Gas Dist., 992 F.2d 1171, 1174 (11th Cir. 1993). In considering a motion to dismiss, the Court accepts the plaintiff's allegations as true and considers the allegations in the complaint in the light most favorable to the plaintiff. See Hishon v. King & Spalding, 467 U.S. 69, 73 (1984); Watts v. Fla. Int'l Univ., 495 F.3d 1289, 1295 (11th Cir. 2007); see also Bryant v. Avado Brands, Inc., 187 F.3d 1271, 1273 n.1 (11th Cir. 1999). The Court is not required to accept a plaintiff's legal conclusions as true. See Sinaltrainal v. Coca-Cola Co., 578 F.3d 1252, 1260 (11th Cir. 2009) (citing Ashcroft v. Iqbal, 556 U.S. 662, 678 (2009)), abrogated on other grounds by Mohamad v. Palestinian Auth., ___ U.S. ___, 132 S.Ct. 1702 (2012). The Court also will not “accept as true a legal conclusion couched as a factual allegation.” See Bell Atl. Corp. v. Twombly, 550 U.S. 544, 555 (2007). The complaint, ultimately, is required to contain “enough facts to state a claim to relief that is plausible on its face.” Twombly, 550 U.S. at 570.

         To state a plausible claim for relief, the plaintiff must plead factual content that “allows the Court to draw the reasonable inference that the defendant is liable for the misconduct alleged.” Iqbal, 556 U.S. at 678. “Plausibility” requires more than a “sheer possibility that a defendant has acted unlawfully, ” and a complaint that alleges facts that are “merely consistent with” liability “stops short of the line between possibility and plausibility of ‘entitlement to relief.'” Id. (citing Twombly, 550 U.S. at 557); see also Arthur v. JP Morgan Chase Bank, NA, 569 Fed.Appx. 669, 680 (11th Cir. 2014) (noting that Conley's “no set of facts” standard has been overruled by Twombly, and a complaint must contain “sufficient factual matter, accepted as true, to state a claim for relief that is plausible on its face.”). “A complaint is insufficient if it ‘tenders naked assertions devoid of further factual enhancement.'” Tropic Ocean Airways, Inc. v. Floyd, 598 Fed.Appx. 608, 609 (11th Cir. 2014) (quoting Iqbal, 556 U.S. at 678).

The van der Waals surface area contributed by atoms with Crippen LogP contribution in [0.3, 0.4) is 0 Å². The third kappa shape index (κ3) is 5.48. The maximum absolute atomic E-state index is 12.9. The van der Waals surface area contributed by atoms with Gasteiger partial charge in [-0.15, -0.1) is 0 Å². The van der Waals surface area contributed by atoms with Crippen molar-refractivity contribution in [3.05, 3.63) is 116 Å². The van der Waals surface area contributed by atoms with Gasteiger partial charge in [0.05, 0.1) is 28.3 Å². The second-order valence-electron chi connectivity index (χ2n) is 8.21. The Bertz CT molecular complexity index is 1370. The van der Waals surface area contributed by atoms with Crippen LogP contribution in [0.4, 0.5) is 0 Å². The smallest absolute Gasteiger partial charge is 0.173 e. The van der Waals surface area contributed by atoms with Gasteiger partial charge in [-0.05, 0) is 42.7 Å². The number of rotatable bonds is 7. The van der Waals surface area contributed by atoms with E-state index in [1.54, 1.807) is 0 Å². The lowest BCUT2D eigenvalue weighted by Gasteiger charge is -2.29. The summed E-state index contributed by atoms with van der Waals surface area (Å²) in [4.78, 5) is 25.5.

“To survive a motion to dismiss, plaintiffs must do more than merely state legal conclusions; they are required to allege some specific factual bases for those conclusions or face dismissal of their claims.” Jackson v. BellSouth Telecomms., 372 F.3d 1250, 1263 (11th Cir. 2004); see also White v. Bank of America, NA, 697 Fed.Appx. 1015, 1018 (11th Cir. 2014) (“[C]onclusory allegations, unwarranted deductions of facts or legal conclusions masquerading as facts will not prevent dismissal.”) (quoting Oxford Asset Mgmt., Ltd. v. Jaharis, 297 F.3d 1182, 1188 (11th Cir. 2002)).

         Complaints filed pro se are to be liberally construed and are “held to less stringent standards than formal pleadings drafted by lawyers.” Erickson v. Pardus, 551 U.S. 89, 94 (2007) (citations and internal quotation marks omitted). Nevertheless, a pro se plaintiff must comply with the threshold requirements of the Federal Rules of Civil Procedure. “Even though a pro se complaint should be construed liberally, a pro se complaint still must state a claim upon which the Court can grant relief.” Grigsby v. Thomas, 506 F.Supp.2d 26, 28 (D.D.C. 2007). ...